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The Economics of Cooperative Fishery Research: A Survey of U.S. West Coast Groundfish Industry and Scientists

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dc.contributor.editor Johnston, Richard S.
dc.contributor.editor Shriver, Ann L.
dc.creator Harms, John
dc.creator Sylvia, Gil
dc.date 2001
dc.date.accessioned 2012-07-12T23:55:36Z
dc.date.available 2012-07-12T23:55:36Z
dc.date.copyright 2001
dc.date.issued 2001
dc.identifier.citation Harms, J. and G. Sylvia. The Economics of Cooperative Fishery Research: A Survey of U.S. West Coast Groundfish Industry and Scientists. In: Microbehavior and Macroresults:Proceedings of the Tenth Biennial Conference of the International Institute ofFisheries Economics and Trade, July 10-14, 2000, Corvallis, Oregon, USA.Compiled by Richard S. Johnston and Ann L. Shriver. InternationalInstitute of Fisheries Economics and Trade (IIFET), Corvallis, 2001. en_US
dc.identifier.uri http://hdl.handle.net/1957/31027
dc.description.abstract Cooperative research, the active participation of industry in scientific research, is receiving increased attention as an alternative to traditional government-sponsored methods. Its strongest attributes are its potential to improve spatial and temporal collection of fishery data while reducing some research costs. Despite these potential benefits, there are obstacles to adopting cooperative research on a large scale including concerns about biased data, continuity with current data regimes, and the motivations of the participants. Acknowledging these limitations, this research examines the factors that influence industry's willingness to participate in cooperative research with fishery scientists. During summer 1998, scientists and fishermen in the U.S. West Coast groundfish fishery participated in a mail survey that asked respondents to assess several potential cooperative research projects on the basis of their perceived costs and benefits. Scientists and fishermen differed most strongly on “observer programs” and “interviewing fishermen to gather qualitative data.” The survey also included hypothetical scenarios where fishing vessels would be chartered for research. Fishermen assigned a "desirability" score and "willingness to supply" their vessel for research as a function of varying levels of compensation, days at sea, consultation into the design and conduct of the research, and other factors. Based on a utility of profit supply model, results were analyzed using ordinary least squares. Compensation and skipper consultation had the largest effect on the charter's desirability and respondents' willingness to supply. Age, education, and gear type also significantly affected fishermen's willingness to participate in the charters. These results suggest significant problems in the manner in which scientists and industry relate. Addressing these problems will require developing institutions with appropriate incentives that emphasize "win-win" scenarios for both groups. en_US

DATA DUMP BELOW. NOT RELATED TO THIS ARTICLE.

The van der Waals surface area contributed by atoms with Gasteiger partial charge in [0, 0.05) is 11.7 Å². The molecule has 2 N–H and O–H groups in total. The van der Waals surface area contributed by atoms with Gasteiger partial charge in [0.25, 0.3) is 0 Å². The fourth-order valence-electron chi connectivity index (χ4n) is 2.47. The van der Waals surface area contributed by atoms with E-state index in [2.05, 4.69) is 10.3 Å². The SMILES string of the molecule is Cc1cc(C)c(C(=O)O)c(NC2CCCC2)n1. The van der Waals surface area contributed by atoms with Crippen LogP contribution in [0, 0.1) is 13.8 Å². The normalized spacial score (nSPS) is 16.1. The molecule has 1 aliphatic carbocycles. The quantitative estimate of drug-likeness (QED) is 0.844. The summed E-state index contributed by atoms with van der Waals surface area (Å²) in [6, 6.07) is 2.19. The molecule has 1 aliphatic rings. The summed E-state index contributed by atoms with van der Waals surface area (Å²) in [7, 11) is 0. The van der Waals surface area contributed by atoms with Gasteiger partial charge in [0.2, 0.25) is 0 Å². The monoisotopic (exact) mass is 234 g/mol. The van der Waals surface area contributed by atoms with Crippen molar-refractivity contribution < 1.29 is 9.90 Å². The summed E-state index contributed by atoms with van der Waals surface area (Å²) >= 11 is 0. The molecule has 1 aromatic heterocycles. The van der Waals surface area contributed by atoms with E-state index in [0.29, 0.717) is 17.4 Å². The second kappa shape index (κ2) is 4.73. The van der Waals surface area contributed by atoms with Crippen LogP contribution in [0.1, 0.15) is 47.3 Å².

dc.description.sponsorship International Institute of Fisheries Economics and Trade U.S. National Marine Fisheries Service MG Kailis Group en_US
dc.publisher International Institute of Fisheries Economics and Trade en_US
dc.subject Fisheries Economics en_US
dc.subject Modeling and Economic Theory en_US
dc.subject What and How are we Measuring? en_US
dc.title The Economics of Cooperative Fishery Research: A Survey of U.S. West Coast Groundfish Industry and Scientists en_US
dc.type Research Paper en_US

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